• Table 5 Energy-efficient living for payable costs in large housing estates
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Table 6: Energy modernisation and social standards of the housing owners

Around five million people in Germany live in the large housing estates built between the 1950s and 1980s. There is no doubt about it: the greatest potential for energy saving lies in existing residential buildings.

An energy concept as a catalogue of actions for energy and climate protection measures was drawn up for the city of Karlsruhe in 2009.

The aim of ‘Volkswohnung GmbH’ is to lower the use of primary energy by 80 percent compared to the non-modernised buildings. The CO2 emissions will be reduced by the same amount. It is planned to achieve this result be incorporating all optimisation options – from state-of-the-art technology to on-going operational optimisation through to user behaviour.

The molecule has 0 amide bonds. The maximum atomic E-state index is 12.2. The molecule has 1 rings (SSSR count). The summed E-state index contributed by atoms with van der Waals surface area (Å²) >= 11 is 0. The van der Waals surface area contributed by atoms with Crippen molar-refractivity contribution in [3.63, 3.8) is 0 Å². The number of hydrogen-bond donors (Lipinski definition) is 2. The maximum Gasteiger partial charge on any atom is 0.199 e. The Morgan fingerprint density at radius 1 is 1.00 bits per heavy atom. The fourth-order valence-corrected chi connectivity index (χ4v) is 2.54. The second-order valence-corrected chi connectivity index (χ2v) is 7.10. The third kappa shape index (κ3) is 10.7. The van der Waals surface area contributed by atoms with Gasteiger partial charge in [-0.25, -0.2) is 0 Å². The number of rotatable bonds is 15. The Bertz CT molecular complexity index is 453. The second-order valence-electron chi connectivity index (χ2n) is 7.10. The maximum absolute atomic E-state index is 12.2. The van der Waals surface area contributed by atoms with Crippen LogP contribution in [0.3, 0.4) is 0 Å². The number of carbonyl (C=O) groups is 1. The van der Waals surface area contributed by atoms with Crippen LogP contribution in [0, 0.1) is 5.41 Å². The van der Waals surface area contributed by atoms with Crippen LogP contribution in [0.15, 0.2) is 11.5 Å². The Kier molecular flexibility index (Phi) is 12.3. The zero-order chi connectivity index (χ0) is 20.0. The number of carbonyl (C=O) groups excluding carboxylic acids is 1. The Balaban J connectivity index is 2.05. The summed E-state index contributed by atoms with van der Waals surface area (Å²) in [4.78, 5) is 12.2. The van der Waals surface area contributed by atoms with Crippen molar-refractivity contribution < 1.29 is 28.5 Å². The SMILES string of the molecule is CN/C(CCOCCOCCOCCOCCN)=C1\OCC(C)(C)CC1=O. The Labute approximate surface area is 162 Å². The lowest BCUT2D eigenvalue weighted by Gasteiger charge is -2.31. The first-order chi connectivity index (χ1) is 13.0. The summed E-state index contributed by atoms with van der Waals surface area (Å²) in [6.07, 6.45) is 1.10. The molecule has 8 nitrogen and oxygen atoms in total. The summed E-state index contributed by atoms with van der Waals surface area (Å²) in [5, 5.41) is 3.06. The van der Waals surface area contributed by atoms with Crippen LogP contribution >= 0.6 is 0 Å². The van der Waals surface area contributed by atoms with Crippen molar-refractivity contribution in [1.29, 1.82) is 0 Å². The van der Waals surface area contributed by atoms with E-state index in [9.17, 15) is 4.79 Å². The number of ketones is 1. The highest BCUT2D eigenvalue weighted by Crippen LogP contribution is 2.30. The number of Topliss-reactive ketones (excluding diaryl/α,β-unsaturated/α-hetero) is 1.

The modernisation should achieve significant energy improvements while at the same time, as far as is possible, keeping the "warm" rent (including heating and other ancillary costs) the same for the residents.

At the same time as the above measures are implemented, an energy management system will be installed with the help of which the energy flows in the district are recorded.
All the building utility substations will be equipped with so-called "smart boxes". In this way the system operation can be monitored and optimised continuously.